MTN cools its data
MTN has reaffirmed its commitment to reducing its carbon footprint by unveiling Africa’s first solar cooling system that will power its energy-hungry data centres.
The system was designed by Reach Renewable and AOS Consulting Engineers. It was implemented jointly with Industrial Solar, Voltas Technologies and Luft Technik, and supported by the professional team comprising ISF Services, Classen Auret, Project Works, DSM and Pentad.
It is driven by a cutting-edge technology called Linear Fresnel Concentrating Solar Power (CSP) that uses heat generated from the sun. It has a peak cooling capacity of 330 kW.
The system consists of 242 solar mirrors, covering a total area of 484 m², which track the sun to generate pressurised hot water at 180°C. The hot water, in turn, powers an absorption chiller that produces chilled water, which is circulated into the data centre for cooling of information technology equipment.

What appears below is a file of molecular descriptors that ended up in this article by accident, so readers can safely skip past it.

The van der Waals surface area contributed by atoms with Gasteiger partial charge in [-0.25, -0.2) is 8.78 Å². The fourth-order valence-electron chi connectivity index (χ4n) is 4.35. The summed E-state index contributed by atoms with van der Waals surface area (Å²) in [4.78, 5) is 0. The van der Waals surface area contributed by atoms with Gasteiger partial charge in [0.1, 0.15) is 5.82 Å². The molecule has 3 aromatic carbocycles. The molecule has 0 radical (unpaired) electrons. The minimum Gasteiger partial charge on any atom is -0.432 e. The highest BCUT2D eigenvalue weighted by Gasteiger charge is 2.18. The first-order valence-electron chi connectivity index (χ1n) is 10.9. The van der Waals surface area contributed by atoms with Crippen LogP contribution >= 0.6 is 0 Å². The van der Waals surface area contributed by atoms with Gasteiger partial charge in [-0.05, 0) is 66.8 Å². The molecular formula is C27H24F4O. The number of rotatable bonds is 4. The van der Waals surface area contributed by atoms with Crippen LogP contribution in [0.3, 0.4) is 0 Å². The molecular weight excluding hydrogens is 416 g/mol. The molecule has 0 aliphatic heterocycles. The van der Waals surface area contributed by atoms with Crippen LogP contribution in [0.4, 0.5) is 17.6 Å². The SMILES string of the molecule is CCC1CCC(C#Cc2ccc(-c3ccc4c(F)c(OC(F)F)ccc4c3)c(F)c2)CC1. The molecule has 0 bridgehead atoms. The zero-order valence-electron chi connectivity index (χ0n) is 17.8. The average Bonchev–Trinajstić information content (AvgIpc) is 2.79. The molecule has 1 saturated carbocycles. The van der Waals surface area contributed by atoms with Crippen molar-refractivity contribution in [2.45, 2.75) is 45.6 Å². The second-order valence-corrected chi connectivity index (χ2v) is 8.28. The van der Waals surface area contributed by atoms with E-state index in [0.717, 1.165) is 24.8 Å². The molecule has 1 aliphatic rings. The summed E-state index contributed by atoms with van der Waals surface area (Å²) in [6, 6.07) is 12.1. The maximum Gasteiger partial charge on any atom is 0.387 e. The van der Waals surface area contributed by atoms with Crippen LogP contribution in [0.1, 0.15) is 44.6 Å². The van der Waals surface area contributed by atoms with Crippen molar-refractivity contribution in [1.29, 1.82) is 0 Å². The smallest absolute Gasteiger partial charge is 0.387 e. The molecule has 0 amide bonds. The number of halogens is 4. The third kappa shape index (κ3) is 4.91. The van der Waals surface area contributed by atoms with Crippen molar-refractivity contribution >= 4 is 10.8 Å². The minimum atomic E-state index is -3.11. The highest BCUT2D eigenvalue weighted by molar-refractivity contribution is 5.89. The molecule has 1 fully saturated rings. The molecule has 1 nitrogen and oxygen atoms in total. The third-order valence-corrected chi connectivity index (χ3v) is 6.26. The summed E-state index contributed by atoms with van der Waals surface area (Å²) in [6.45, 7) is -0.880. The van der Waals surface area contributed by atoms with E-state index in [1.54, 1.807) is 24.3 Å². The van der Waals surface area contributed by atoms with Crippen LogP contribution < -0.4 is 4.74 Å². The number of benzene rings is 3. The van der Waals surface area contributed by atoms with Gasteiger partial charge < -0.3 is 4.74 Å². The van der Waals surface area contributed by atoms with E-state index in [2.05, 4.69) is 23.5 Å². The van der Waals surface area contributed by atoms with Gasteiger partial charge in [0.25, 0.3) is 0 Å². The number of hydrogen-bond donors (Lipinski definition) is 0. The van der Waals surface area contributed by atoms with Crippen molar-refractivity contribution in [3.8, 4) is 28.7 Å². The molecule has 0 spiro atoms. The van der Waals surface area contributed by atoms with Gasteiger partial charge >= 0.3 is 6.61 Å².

The mirrors follow the movement of the sun, based on the Global Positioning System location, orientation and the date and time. This information guides the system to track the sun to concentrate on the central absorber tube, where heat is generated.
The absorption chiller uses a lithium bromide water solution, which uses water as the refrigerant. This is a completely green solution that has zero global warming potential and no ozone depletion potential. When it rains, the mirrors move into a self-cleaning position and, on cloudy days, the mirrors turn down into a protective stow position.
Zunaid Bulbulia, chief executive officer at MTN South Africa, says the CSP system cements MTN’s green credentials. “MTN is acutely aware of the impact of global warming and its adverse impact on emerging markets, including South Africa. We continuously explore ways in which we can reduce our carbon footprint and, at the same time, substantially reduce our electricity consumption, which will release additional capacity for the national grid.”